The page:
Rating: 4.5 out of 5
I am happy to be today’s stop on the blog tour for Deborah Install’s fantastic new release, A Robot in the Garden.
A story of the greatest friendship ever assembled.
The unfamiliar object is Tang, an outdated and hapless robot with an innate sense of curiosity that constantly gets him into trouble. When cleaning Tang, Ben finds a battered and scratched inscription on his metal body. Most has worn away after years of wear, and only a short half-sentence remains: ‘Property of B-’
This is an unusual but thoroughly delightful tale of the powerful friendship between Ben Chambers and his robot friend, Tang.
Ben is a man lacking ambition. He is a stay-at-home husband, living off his inheritance, with little self-respect and stuck in the same life day-in and day-out. His career-driven wife wakes him one morning to tell him that there is a rusty old robot in their garden. This is a time where Artificial Intelligence (“AI”) is commonplace in households, with Androids and robots carrying out typical day-to-day activities. The robot is able to say very little, however he confirms to Ben that his name is Tang. Ben quickly realises that Tang is broken and his little body slowly fading.
Ben cannot bring himself to put Tang on the scrapheap and, as such, we find ourselves following Ben and Tang as they set out on a trip around the globe, in their mission to find Tang’s creator and to fix his failing body.
I loved Tang, as I’m certain all readers have!! He can be particularly childlike at times, especially when having tantrums in an attempt to manipulate Ben and get his own way. However, Tang is also a very endearing little character, with his human mannerisms and loving nature. Ben finds himself not only acting as a friend to Tang, but also stepping in as both mother and father to the little robot.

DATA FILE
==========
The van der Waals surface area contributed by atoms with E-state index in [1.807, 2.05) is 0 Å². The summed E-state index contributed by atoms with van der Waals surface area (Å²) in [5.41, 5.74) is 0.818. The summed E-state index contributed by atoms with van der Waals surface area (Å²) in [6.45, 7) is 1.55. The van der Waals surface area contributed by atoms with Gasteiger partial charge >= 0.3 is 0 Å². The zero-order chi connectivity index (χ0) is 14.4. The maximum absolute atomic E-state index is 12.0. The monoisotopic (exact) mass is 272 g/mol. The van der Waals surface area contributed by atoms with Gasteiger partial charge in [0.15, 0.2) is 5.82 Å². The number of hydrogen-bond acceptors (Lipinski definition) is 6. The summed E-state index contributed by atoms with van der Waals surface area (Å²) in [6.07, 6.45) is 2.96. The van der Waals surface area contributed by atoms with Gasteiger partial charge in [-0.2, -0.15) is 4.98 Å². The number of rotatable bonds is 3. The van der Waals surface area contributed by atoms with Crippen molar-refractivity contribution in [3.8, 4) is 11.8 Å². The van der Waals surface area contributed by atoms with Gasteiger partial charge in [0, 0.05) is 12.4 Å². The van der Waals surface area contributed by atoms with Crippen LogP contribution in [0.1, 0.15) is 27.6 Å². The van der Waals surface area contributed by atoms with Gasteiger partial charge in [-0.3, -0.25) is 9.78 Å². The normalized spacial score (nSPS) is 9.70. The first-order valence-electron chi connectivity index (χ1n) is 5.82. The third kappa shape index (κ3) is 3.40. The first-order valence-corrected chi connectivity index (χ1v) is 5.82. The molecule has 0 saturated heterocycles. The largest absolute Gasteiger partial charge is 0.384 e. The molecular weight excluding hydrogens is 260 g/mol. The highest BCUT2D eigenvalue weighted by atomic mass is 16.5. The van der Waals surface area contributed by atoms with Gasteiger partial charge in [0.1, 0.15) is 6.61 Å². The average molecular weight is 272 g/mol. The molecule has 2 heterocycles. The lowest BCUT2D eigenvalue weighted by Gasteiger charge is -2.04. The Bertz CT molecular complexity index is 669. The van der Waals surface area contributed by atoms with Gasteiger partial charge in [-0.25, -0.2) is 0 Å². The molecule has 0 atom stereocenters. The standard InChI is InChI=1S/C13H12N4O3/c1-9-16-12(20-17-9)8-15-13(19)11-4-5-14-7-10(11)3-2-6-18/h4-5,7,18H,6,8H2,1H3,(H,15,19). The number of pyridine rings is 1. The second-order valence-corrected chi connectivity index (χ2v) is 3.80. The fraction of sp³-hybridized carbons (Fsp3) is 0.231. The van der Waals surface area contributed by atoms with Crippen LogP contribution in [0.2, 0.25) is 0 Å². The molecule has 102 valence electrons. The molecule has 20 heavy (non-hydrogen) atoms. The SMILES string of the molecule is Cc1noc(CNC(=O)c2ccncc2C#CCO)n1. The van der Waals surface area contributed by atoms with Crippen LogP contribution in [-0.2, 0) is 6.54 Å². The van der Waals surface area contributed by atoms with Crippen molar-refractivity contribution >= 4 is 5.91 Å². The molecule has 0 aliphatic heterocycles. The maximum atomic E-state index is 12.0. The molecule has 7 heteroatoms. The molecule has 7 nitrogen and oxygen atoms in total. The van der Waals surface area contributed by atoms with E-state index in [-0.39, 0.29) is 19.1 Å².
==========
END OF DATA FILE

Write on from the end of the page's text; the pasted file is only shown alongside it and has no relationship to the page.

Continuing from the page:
Ben is a great character. He is a young(ish) married man with sufficient money to live off, without needing to get himelf a job. As such, we first meet him as a character who is unemployed and aimless, merely drifting through marriage and life. Throughout Ben’s travels, we see him expanding his horizons both mentally and phyiscally. We experience Ben’s voyage of self-discovery during which he comes to realise his own faults/shortfalls and the part he played in the failure of his marriage.
A Robot in the Garden is, for the most part, a humorous tale. It combines a few poignant events with a few truly hilarious takes. I particularly found the chapters involving the stray dog and Ben’s stay at the Hotel California, to be particularly funny (if not somewhat disturbing, re the latter story!).
On a more serious note, I was interested in the distinction that is made in the book between robots and Androids. The book describes a society which has become used to the servitude of Androids and raises some ethical questions/issues about the treatment of those Androids in general and, more specifically, limitations to their use (i.e. such as their intended use at Hotel California). Through knowing Tang, some of the characters re-assess their views towards AI’s and develop a more sympathetic outlook, viewing them almost as people, rather that merely objects.
The only possible criticism I can level at this book would be that I enjoyed it so much, I would have liked to read more. The stops they made on their journey were all quite short and I would have welcomed the chance to read a bit more about the places they visited.
I thoroughly enjoyed A Robot in the Garden. It’s quirky and clever and both funny and sad/poignant. This is a wonderful, heart-warming book with a great big dollop of humour, guaranteed to draw in the reader and hold their interest until the very last page. I would be happy to recommend this book to any readers out there in the blogosphere!
On a side note, I do think this book would probably make a fantastic film!
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